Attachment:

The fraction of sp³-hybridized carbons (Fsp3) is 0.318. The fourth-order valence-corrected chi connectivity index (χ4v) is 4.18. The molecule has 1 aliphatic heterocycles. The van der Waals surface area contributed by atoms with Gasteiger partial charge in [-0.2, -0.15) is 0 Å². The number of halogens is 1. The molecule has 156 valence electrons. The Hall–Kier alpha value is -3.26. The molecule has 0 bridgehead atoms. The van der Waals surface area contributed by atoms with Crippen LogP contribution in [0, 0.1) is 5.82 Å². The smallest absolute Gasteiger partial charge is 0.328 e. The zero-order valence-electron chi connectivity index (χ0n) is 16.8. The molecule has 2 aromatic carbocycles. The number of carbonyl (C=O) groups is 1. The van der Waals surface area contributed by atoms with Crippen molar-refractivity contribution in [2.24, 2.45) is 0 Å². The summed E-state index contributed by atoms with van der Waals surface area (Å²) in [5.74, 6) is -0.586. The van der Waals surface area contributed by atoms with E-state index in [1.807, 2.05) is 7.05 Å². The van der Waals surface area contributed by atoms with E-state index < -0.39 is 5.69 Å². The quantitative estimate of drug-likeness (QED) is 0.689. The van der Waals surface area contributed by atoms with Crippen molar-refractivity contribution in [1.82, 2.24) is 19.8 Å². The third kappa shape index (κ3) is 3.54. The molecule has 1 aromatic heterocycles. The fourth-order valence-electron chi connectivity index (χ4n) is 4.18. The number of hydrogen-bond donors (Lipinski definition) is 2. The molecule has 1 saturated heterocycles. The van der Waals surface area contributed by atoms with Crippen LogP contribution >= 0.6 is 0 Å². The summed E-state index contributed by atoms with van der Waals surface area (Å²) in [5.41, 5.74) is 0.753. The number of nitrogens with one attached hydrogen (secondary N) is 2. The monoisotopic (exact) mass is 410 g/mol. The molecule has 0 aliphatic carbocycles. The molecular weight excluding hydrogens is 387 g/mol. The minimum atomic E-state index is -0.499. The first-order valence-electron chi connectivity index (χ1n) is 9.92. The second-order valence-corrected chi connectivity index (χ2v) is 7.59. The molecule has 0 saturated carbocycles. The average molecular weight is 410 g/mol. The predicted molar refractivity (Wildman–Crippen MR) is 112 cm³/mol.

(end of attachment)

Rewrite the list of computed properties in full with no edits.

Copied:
The fraction of sp³-hybridized carbons (Fsp3) is 0.318. The fourth-order valence-corrected chi connectivity index (χ4v) is 4.18. The molecule has 1 aliphatic heterocycles. The van der Waals surface area contributed by atoms with Gasteiger partial charge in [-0.2, -0.15) is 0 Å². The number of halogens is 1. The molecule has 156 valence electrons. The Hall–Kier alpha value is -3.26. The molecule has 0 bridgehead atoms. The van der Waals surface area contributed by atoms with Crippen LogP contribution in [0, 0.1) is 5.82 Å². The smallest absolute Gasteiger partial charge is 0.328 e. The zero-order valence-electron chi connectivity index (χ0n) is 16.8. The molecule has 2 aromatic carbocycles. The number of carbonyl (C=O) groups is 1. The van der Waals surface area contributed by atoms with Crippen molar-refractivity contribution in [2.24, 2.45) is 0 Å². The summed E-state index contributed by atoms with van der Waals surface area (Å²) in [5.74, 6) is -0.586. The van der Waals surface area contributed by atoms with E-state index in [1.807, 2.05) is 7.05 Å². The van der Waals surface area contributed by atoms with E-state index < -0.39 is 5.69 Å². The quantitative estimate of drug-likeness (QED) is 0.689. The van der Waals surface area contributed by atoms with Crippen molar-refractivity contribution in [1.82, 2.24) is 19.8 Å². The third kappa shape index (κ3) is 3.54. The molecule has 1 aromatic heterocycles. The fourth-order valence-electron chi connectivity index (χ4n) is 4.18. The number of hydrogen-bond donors (Lipinski definition) is 2. The molecule has 1 saturated heterocycles. The van der Waals surface area contributed by atoms with Crippen LogP contribution >= 0.6 is 0 Å². The summed E-state index contributed by atoms with van der Waals surface area (Å²) in [5.41, 5.74) is 0.753. The number of nitrogens with one attached hydrogen (secondary N) is 2. The monoisotopic (exact) mass is 410 g/mol. The molecule has 0 aliphatic carbocycles. The molecular weight excluding hydrogens is 387 g/mol. The minimum atomic E-state index is -0.499. The first-order valence-electron chi connectivity index (χ1n) is 9.92. The second-order valence-corrected chi connectivity index (χ2v) is 7.59. The molecule has 0 saturated carbocycles. The average molecular weight is 410 g/mol. The predicted molar refractivity (Wildman–Crippen MR) is 112 cm³/mol.